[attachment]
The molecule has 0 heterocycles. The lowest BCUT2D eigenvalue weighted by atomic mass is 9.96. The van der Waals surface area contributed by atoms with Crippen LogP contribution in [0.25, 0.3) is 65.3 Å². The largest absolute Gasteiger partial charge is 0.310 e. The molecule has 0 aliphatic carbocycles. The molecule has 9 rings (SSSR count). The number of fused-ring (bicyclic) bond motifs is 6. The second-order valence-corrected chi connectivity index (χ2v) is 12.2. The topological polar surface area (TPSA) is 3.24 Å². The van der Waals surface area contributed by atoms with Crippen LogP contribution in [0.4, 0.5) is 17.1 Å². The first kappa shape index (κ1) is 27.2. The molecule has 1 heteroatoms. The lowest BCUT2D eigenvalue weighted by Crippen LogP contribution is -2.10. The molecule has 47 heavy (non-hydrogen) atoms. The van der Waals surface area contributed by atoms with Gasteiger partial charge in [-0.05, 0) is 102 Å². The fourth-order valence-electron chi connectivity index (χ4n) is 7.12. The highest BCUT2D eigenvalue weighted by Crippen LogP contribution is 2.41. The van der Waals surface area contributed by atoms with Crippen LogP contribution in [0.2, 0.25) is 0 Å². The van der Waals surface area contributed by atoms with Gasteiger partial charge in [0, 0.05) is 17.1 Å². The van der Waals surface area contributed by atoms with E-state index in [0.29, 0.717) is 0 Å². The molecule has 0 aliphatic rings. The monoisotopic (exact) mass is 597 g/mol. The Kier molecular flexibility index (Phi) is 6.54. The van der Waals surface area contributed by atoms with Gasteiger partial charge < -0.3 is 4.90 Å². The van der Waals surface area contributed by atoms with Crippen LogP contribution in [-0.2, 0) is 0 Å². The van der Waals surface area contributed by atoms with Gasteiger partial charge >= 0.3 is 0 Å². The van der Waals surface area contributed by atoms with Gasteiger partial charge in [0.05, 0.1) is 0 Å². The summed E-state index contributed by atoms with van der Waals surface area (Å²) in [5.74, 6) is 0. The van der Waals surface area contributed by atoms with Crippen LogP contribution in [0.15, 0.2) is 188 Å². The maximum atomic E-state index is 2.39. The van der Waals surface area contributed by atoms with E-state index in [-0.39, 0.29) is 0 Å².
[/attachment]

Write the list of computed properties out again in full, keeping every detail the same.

The molecule has 0 heterocycles. The lowest BCUT2D eigenvalue weighted by atomic mass is 9.96. The van der Waals surface area contributed by atoms with Crippen LogP contribution in [0.25, 0.3) is 65.3 Å². The largest absolute Gasteiger partial charge is 0.310 e. The molecule has 0 aliphatic carbocycles. The molecule has 9 rings (SSSR count). The number of fused-ring (bicyclic) bond motifs is 6. The second-order valence-corrected chi connectivity index (χ2v) is 12.2. The topological polar surface area (TPSA) is 3.24 Å². The van der Waals surface area contributed by atoms with Crippen LogP contribution in [0.4, 0.5) is 17.1 Å². The first kappa shape index (κ1) is 27.2. The molecule has 1 heteroatoms. The lowest BCUT2D eigenvalue weighted by Crippen LogP contribution is -2.10. The molecule has 47 heavy (non-hydrogen) atoms. The van der Waals surface area contributed by atoms with Gasteiger partial charge in [-0.05, 0) is 102 Å². The fourth-order valence-electron chi connectivity index (χ4n) is 7.12. The highest BCUT2D eigenvalue weighted by Crippen LogP contribution is 2.41. The van der Waals surface area contributed by atoms with Crippen LogP contribution in [0.2, 0.25) is 0 Å². The van der Waals surface area contributed by atoms with Gasteiger partial charge in [0, 0.05) is 17.1 Å². The van der Waals surface area contributed by atoms with E-state index in [0.29, 0.717) is 0 Å². The molecule has 0 aliphatic rings. The monoisotopic (exact) mass is 597 g/mol. The Kier molecular flexibility index (Phi) is 6.54. The van der Waals surface area contributed by atoms with Gasteiger partial charge < -0.3 is 4.90 Å². The van der Waals surface area contributed by atoms with Crippen LogP contribution in [-0.2, 0) is 0 Å². The van der Waals surface area contributed by atoms with Gasteiger partial charge >= 0.3 is 0 Å². The van der Waals surface area contributed by atoms with Gasteiger partial charge in [0.05, 0.1) is 0 Å². The summed E-state index contributed by atoms with van der Waals surface area (Å²) in [5.74, 6) is 0. The van der Waals surface area contributed by atoms with Crippen LogP contribution in [0.15, 0.2) is 188 Å². The maximum atomic E-state index is 2.39. The van der Waals surface area contributed by atoms with E-state index in [-0.39, 0.29) is 0 Å².